According to two Keuka College juniors, the Field Period internships they conducted in the human resource divisions of different global corporations were the best of times.
While she went to a Boston bio-tech company of 5,000, he went to the U.S. headquarters (Pittsburgh) of a global chemical corporation that employs 17,500 people. Both are juniors, both worked May – August 2013, and both were paid – an uncommon occurrence in the arena of collegiate internships.
She is Sini Ngobese, a business and organizational communication major from Durban, South Africa. He is Devon Locher, a business major from Baden, Pa. Both students are pursuing human resources (HR) concentrations in their business majors, while Locher’s second concentration is in marketing. While Ngobese conducted her Field Period at Biogen Idec, Locher conducted his at Lanxess, a corporation focused on development, manufacturing and marketing of plastics, rubber and specialty chemicals. While she researched best-practice policies for redrafting an internal human resources (HR) manual, he worked on internal surveys covering employee and international intern integration into the city and company culture.
Locher said he was able to visit a production site in Ohio once which allowed him to see some of the manufacturing side of the company – with its setting and safety protocols – as well as the corporate side. The Pittsburgh workplace was positive and upbeat, he said, and while Locher already conducted two HR-related field periods, confirming that HR is the field he wants to work in, his two prior internships were at much smaller corporations.
At a prior Field Period, Locher learned he didn’t enjoy accounting work, but at Lanxess, no two days were ever the same,” he said. “There was always something different going on, even if some of the tasks were the same. That’s what I liked about it.”
In addition to developing what turned out to be a 30-page PowerPoint for managers to review, Locher also researched other company plans to ensure affirmative action laws and other HR standards comply with a wide variety of state and federal guidelines.
“I learned a lot through research,” Locher said. “I think that’s why Keuka does the Field Period, because you can only do so much in the classroom and then you have to get out out there and work and see how it applies.”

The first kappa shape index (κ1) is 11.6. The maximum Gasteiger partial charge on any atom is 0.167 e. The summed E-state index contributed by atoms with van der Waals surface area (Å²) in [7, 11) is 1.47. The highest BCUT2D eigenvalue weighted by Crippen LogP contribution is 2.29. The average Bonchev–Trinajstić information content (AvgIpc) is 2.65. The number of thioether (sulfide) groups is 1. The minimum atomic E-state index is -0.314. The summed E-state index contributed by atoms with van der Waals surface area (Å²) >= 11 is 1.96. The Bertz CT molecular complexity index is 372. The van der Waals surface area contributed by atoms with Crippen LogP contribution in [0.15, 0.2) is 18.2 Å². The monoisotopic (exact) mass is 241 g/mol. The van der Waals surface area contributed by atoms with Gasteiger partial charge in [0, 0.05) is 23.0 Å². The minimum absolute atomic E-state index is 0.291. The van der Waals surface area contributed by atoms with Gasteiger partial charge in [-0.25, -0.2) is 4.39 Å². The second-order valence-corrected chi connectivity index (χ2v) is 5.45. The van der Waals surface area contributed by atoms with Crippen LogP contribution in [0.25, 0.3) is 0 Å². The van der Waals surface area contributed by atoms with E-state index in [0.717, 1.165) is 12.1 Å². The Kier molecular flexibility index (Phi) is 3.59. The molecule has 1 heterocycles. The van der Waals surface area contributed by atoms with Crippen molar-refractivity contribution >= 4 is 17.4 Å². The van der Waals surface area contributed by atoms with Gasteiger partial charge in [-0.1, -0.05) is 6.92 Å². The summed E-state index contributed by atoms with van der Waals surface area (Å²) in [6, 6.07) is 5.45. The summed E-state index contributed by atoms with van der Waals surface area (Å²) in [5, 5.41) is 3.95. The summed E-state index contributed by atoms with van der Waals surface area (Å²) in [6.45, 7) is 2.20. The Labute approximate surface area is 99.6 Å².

According to Ngobese, Biogen Idec is the second largest bio-tech company in the world, manufacturing drugs for those suffering from autoimmune diseases. Ngobese was stationed in its Weston branch office, although the company has locations “all over the globe,” she said.
Ngobese said her duties focused on the capture and synchronization of all U.S., European, and Canadian HR policies, to be shared on a new self-service portal for employees.
“It was, by far, the greatest career experience I’ve had thus far and truly fulfilled what the Field Period mission and vision strives to achieve,” said Ngobese. In addition to confirming her career aspirations and the type of company culture she hopes to find, Ngobese said her Field Period also helped her find a professional role model: Elizabeth Abbott, her supervisor.
“All of us were “wowed” by Sini’s professionalism, communication, work ethic and work product,” said Abbott. “Sini has many strengths, but her ability to communicate effectively, professionally, clearly, and persuasively in both written and oral communications is what really stands out to me. I was proud to have her represent my department and proud to call her a member of my team. She will be a strong contributor, I believe, wherever she goes.”
Thanks to Abbott, Ngobese said she now knows exactly what kind of female leader she wants to be, and has a clear sense what future purpose she can have within the HR field. She befriended other HR interns and was able to benchmark herself against those coming from bigger schools and gain confidence that she could still hold her own with them. The experience was so fulfilling, Ngobese may be invited to return to intern a second time, and if so, that would be in the company’s Cambridge, Mass., offices where the HR department will be moved.